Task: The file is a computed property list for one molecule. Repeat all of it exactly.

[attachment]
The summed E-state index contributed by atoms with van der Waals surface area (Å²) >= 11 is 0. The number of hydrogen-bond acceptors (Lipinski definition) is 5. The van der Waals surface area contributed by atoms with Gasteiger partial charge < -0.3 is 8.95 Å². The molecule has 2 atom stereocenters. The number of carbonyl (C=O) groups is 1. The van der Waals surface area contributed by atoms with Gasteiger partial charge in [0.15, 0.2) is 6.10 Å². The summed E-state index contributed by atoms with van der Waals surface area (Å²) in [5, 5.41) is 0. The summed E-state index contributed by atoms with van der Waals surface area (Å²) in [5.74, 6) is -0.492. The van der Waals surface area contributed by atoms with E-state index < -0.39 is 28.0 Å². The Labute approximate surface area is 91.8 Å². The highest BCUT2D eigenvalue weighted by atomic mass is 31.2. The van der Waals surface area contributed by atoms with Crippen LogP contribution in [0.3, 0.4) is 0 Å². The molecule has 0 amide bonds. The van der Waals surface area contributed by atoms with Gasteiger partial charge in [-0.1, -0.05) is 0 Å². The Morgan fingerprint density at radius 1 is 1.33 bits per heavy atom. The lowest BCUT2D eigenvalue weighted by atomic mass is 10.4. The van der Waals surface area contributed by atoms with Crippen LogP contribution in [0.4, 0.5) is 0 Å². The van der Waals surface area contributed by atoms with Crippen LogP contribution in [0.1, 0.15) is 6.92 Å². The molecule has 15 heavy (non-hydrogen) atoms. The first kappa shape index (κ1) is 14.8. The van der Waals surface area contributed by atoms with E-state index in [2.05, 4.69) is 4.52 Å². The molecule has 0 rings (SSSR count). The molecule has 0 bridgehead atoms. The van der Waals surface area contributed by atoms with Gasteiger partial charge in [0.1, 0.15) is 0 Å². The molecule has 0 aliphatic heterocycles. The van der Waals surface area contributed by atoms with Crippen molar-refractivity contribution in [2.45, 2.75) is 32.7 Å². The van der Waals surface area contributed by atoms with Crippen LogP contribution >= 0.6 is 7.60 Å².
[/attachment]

The summed E-state index contributed by atoms with van der Waals surface area (Å²) >= 11 is 0. The number of hydrogen-bond acceptors (Lipinski definition) is 5. The van der Waals surface area contributed by atoms with Gasteiger partial charge < -0.3 is 8.95 Å². The molecule has 2 atom stereocenters. The number of carbonyl (C=O) groups is 1. The van der Waals surface area contributed by atoms with Gasteiger partial charge in [0.15, 0.2) is 6.10 Å². The summed E-state index contributed by atoms with van der Waals surface area (Å²) in [5, 5.41) is 0. The summed E-state index contributed by atoms with van der Waals surface area (Å²) in [5.74, 6) is -0.492. The van der Waals surface area contributed by atoms with E-state index < -0.39 is 28.0 Å². The Labute approximate surface area is 91.8 Å². The highest BCUT2D eigenvalue weighted by atomic mass is 31.2. The van der Waals surface area contributed by atoms with Crippen LogP contribution in [0.3, 0.4) is 0 Å². The molecule has 0 amide bonds. The van der Waals surface area contributed by atoms with Gasteiger partial charge in [-0.1, -0.05) is 0 Å². The Morgan fingerprint density at radius 1 is 1.33 bits per heavy atom. The lowest BCUT2D eigenvalue weighted by atomic mass is 10.4. The van der Waals surface area contributed by atoms with Crippen LogP contribution in [0.4, 0.5) is 0 Å². The van der Waals surface area contributed by atoms with Crippen LogP contribution in [0.1, 0.15) is 6.92 Å². The molecule has 15 heavy (non-hydrogen) atoms. The first kappa shape index (κ1) is 14.8. The van der Waals surface area contributed by atoms with E-state index in [2.05, 4.69) is 4.52 Å². The molecule has 0 rings (SSSR count). The molecule has 0 bridgehead atoms. The van der Waals surface area contributed by atoms with Gasteiger partial charge in [0.1, 0.15) is 0 Å². The molecule has 0 aliphatic heterocycles. The van der Waals surface area contributed by atoms with Crippen molar-refractivity contribution in [2.45, 2.75) is 32.7 Å². The van der Waals surface area contributed by atoms with Crippen LogP contribution >= 0.6 is 7.60 Å².